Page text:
On Memorial Day, combat vet shares motivation behind serving in California Assembly

SACRAMENTO — Helping those in the military is hard to do without knowledge of what they go through.

Assemblyman Devon Mathis, R-Porterville, knows the struggles many veterans face while trying to access resources and services and said that’s one reason he ran for office eight years ago.

Before serving the Central Valley in the California Legislature, Mathis served our country by completing two tours in Iraq as a sergeant in the Army National Guard.

“It was my responsibility to try to find the roadside bombs,” Mathis explained. “I got an award for finding one and I got another award for getting blown up by one.”

The Purple Heart recipient said he never had in interest in being an elected leader until he came home and struggled with transitioning to civilian life. After graduating from Fresno State University, he got elected to the Assembly in 2014 and has made it his mission to help the men and women who’ve served our country.

“It’s a constant push. We push different legislation to get more veteran service officers in the community and those are kind of the frontline for veteran benefits,” Mathis said.

On this Memorial Day weekend, Mathis highlights the pain many veterans feel as we honor those who made the ultimate sacrifice.

“It’s a day where me and a lot of other veterans, we allow ourselves to emotionally open up to think about the pain of losing brothers and sisters in arms,” Mathis said.

The combat vet points out Memorial Day for him is also about remembering the veterans that have died by suicide.

“I’ve lost more battle buddies from suicide, from being home, than I have from two years in combat. It’s a good time not just to reflect on the memories of those that we’ve lost but also on the importance of mental health in our veterans that are struggling,” Mathis notes.

Mathis’ colleague, Assemblyman Eduardo Garcia, D-Coachella, introduced legislation to establish a task force that will focus on reducing military and veteran suicides in California.

“The governor’s budget highlights $50 million that aligns with the task force work that we put forward in our legislation,” Garcia explained.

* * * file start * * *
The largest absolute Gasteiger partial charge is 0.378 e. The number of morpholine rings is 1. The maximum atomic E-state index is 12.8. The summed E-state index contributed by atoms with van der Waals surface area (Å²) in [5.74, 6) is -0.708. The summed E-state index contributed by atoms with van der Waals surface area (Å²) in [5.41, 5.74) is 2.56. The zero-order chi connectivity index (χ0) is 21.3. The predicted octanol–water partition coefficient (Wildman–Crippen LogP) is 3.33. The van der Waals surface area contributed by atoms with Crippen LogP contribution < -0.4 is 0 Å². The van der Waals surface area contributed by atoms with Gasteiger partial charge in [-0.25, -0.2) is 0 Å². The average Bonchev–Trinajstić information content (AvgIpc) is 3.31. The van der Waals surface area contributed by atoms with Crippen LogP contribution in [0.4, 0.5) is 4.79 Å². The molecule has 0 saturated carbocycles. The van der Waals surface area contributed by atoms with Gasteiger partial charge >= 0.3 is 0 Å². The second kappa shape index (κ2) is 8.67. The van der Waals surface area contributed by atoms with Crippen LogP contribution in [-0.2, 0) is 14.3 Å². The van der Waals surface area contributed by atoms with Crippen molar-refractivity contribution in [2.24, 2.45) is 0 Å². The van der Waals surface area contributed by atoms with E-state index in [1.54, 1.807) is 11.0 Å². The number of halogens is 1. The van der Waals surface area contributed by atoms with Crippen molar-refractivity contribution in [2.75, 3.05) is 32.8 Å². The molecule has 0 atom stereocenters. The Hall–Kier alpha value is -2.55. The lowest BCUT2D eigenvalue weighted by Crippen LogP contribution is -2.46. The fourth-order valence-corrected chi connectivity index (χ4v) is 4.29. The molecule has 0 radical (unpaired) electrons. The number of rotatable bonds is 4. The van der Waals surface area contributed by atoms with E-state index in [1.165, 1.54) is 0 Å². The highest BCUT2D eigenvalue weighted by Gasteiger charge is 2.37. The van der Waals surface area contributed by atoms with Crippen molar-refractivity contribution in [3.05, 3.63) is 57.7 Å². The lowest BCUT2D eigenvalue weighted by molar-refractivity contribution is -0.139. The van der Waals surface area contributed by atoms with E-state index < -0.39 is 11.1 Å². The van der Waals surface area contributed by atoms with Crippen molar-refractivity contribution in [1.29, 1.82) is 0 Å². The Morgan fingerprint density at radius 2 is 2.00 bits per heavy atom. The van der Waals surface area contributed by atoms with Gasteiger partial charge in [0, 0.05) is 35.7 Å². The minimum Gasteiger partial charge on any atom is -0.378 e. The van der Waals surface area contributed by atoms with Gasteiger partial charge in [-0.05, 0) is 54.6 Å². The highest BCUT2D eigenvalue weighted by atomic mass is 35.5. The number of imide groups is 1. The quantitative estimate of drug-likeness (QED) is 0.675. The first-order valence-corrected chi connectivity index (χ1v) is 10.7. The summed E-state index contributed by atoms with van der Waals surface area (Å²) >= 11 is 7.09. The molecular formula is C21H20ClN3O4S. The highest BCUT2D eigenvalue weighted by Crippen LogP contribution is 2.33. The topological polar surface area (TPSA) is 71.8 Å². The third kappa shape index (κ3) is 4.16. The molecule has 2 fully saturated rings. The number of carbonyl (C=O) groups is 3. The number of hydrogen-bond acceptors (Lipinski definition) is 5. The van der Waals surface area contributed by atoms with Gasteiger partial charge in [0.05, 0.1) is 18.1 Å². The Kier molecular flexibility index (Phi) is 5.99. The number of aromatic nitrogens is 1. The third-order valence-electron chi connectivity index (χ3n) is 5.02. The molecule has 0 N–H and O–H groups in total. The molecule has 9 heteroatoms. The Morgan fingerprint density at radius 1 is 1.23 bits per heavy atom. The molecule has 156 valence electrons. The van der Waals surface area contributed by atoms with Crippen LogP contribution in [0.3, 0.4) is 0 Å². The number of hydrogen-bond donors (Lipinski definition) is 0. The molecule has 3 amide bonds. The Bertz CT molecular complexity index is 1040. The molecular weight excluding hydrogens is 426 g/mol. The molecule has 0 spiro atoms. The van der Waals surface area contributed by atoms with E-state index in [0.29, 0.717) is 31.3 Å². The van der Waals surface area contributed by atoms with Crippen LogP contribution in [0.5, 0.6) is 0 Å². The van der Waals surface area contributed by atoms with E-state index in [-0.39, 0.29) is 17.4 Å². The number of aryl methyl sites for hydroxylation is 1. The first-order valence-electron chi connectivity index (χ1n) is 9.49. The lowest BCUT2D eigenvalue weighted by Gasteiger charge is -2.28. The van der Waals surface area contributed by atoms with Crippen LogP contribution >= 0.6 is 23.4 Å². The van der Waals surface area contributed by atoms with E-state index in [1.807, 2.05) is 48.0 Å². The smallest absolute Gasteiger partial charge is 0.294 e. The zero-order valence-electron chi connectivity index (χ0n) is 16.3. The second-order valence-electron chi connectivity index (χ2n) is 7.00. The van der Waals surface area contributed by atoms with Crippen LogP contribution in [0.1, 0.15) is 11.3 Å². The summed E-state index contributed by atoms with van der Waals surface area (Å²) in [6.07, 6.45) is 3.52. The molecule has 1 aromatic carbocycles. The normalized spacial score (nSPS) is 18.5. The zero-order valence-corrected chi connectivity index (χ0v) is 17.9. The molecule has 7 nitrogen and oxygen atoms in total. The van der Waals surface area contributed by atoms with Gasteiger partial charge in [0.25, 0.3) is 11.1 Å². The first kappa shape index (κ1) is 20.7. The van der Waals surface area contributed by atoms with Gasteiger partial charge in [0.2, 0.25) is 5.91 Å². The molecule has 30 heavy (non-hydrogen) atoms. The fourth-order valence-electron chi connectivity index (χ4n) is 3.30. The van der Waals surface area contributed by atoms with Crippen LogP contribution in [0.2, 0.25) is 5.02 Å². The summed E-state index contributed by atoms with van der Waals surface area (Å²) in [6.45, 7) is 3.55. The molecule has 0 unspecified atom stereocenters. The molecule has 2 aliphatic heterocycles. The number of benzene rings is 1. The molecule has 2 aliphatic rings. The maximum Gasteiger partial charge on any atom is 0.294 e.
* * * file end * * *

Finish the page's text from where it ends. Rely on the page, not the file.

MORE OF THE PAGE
Garcia said his bill, AB 2032, will consist of members, stakeholders and experts from different departments and organizations from across California.

According to the Department of Defense, there were 541 military service members who died by suicide in 2018. AB 2032 requires the Department of Public Health to submit a report that includes the plans, strategies and programs that have been implemented to reduce military suicides.

Garcia also put forward a resolution that passed in the Assembly to halt the deportation of veterans.

“Some intervention must be taken on immediately,” Garcia said.

The DOD says there are 24,000 undocumented people serving in the military.

“We want to make sure that the federal government hears California’s position loud and clear that we want those deportations to stop.”

Another Southern California lawmaker with strong ties to the military is Assemblyman James Ramos, D-Rancho Cucamonga, who was recently named chair of the Military and Veterans Affairs committee.

“In all of my career, I’ve pushed hard for veterans to have resources,” Ramos said.

Ramos authored a bill, AB 1623, to implement a statewide tax exemption for military retirees.

“Those that served in the military, any benefits that they’re receiving for their service to the country, shouldn’t be taxed in the state of California,” Ramos notes.

The measure, however, failed to pass in the Assembly Appropriations Committee, which Mathis said didn’t surprise him but was still disappointed.

“Sadly, in the state of California, over half the veterans’ issues that we push die in the appropriations committee because the state doesn’t fund them and it’s heartbreaking for me because we want to do good by our veterans and by their families,” Mathis said.

On this Memorial Day, Mathis wants to encourage his fellow veterans who have a hard time opening up about their past to share their stories with loved ones.

“The joy that’s on the other side of letting go of that pain and sharing that pain with your family is worth it. I know it’s hard because I struggle with it too,” he shares.